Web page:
An Asante proverb states, "The cobra that blocks the path is going his own way, yet people run away when they see him." According to some informants, this means that once you get a bad reputation, nobody will trust you even when you mean no harm.
The link between the above proverb and the gold weight under consideration here is an example of the "oral-visual nexus" that pervades the cultures of the various Akan-speaking peoples of Ghana and Côte d'Ivoire. Proverbs are indeed an important part of many Akan cultures, and the proper use of proverbs in speech is a crucial skill in order to be considered a serious or wise person. Yet the use and interpretation of a proverb depends not just on knowing its meaning, but on its relevance and particular nuance in the context of its use as well. The problem of ascribing a singular meaning becomes confounded in the case of gold weights or other objects embodying particular proverbs. In fact, the one-on-one relationship between a weight and a proverb is rare, especially in case of single-subject weights, such as this snake (detailed scenes involving two or more objects are often easier to link unambiguously to a particular proverb).
Crocodiles are a common form for the goldweights that have been used and produced by the Akan-speaking peoples of Ghana and Côte d'Ivoire since the 15th century. In fact, the representation of crocodiles is by no means restricted to weights and is seen on many other Akan art forms as well, particularly those associated with the king, the queen-mother, and the court. Indeed, crocodiles often stand for the king himself-- both are thought to have a versatile character. A number of proverbs relate to crocodiles as well, such as: "The crocodile is in the water but it also breathes air" and "The great (or old) crocodile swallows a stone every year." The latter might either be interpreted as a proverb, meaning that misfortune comes every year and must be accepted as a part of life, or as a royal appellation, in which the king is compared to a great crocodile.
Stylized wood carving of hyena head; two pieces of wood joined to form articulating jaw. edged with prominent teeth. short upright ears, long triangular nose or snout; eyes, teeth, nose and crown of head overlaid with sheet metal. Wood is unpainted.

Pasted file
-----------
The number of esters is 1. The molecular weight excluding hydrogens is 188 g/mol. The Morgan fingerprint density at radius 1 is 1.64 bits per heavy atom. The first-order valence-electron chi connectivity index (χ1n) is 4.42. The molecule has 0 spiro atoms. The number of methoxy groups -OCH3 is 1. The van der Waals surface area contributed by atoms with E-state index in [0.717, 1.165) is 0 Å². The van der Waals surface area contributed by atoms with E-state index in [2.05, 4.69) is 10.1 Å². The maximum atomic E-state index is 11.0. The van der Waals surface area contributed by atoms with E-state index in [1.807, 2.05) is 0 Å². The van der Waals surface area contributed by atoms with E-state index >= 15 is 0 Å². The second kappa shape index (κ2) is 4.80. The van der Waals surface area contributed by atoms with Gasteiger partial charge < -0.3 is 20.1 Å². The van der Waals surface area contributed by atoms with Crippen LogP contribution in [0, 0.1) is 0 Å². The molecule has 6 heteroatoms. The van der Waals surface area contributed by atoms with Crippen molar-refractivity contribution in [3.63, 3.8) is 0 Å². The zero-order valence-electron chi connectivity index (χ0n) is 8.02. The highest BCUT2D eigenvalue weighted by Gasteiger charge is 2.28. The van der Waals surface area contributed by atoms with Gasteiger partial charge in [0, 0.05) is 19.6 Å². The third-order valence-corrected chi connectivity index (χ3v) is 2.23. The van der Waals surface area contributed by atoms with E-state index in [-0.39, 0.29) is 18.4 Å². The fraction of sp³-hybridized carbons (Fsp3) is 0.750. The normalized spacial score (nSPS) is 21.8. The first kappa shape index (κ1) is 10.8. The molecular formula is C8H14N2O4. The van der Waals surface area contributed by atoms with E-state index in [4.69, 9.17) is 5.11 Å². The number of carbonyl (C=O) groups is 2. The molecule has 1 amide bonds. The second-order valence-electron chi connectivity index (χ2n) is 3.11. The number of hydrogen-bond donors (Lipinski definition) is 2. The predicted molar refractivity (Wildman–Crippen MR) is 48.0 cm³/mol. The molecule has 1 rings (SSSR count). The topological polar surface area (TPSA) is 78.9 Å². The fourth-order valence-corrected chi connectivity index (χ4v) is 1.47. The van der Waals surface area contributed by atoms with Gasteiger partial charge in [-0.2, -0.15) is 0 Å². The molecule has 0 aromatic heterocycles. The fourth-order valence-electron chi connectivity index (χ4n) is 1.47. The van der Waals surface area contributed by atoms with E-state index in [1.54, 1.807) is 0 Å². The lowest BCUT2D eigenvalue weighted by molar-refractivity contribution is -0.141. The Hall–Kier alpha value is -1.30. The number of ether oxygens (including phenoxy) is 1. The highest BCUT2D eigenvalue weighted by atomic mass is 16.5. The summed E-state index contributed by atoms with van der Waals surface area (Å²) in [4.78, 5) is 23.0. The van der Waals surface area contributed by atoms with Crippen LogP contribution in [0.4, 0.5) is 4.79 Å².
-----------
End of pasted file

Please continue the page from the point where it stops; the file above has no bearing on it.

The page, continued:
This hyena rod puppet head is a character featured in the Sogo bò, a puppet masquerade performed by Bamana youth organizations. Still active today, Sogo bò--literally, “the animal comes forth”-- is an important dramatic venue for youth to explore and comment on the tensions between traditional values and contemporary experience. The hyena is especially rich in cultural associations. Depending on the story or subject being performed, he may represent shamelessness, cunning, the inflexibility of custom, even the power to heal.
A naturalistic rendering of a ram, with striations incised into the top of the head and down the first third of the horns which sweep forward in a natural curve toward the nose. Eyes inlaid with green glass, and muzzle is overlaid with strip of metal. Jaw articulates, tied with cord. Cloth ears are attached and dangle on either side of head. Wood is unpainted.
This rod puppet ram's head is a character featured in the Sogo bò, a puppet masquerade performed by Bamana youth organizations. Still active today, Sogo bò--literally, “the animal comes forth”-- is an important dramatic venue for youth to explore and comment on the tensions between traditional values and contemporary experience. Of all the characters created for the Sogo bò, animals such as the ram and hyena (see 1971/2.21) were among the oldest and continue to appear in different guises.
A highly decorated wooden chair with a single arched backing rod for support. There are large bulb-like posts on top with graphic decorations throughout. There are large metal domed hardware on the seat and upper posts.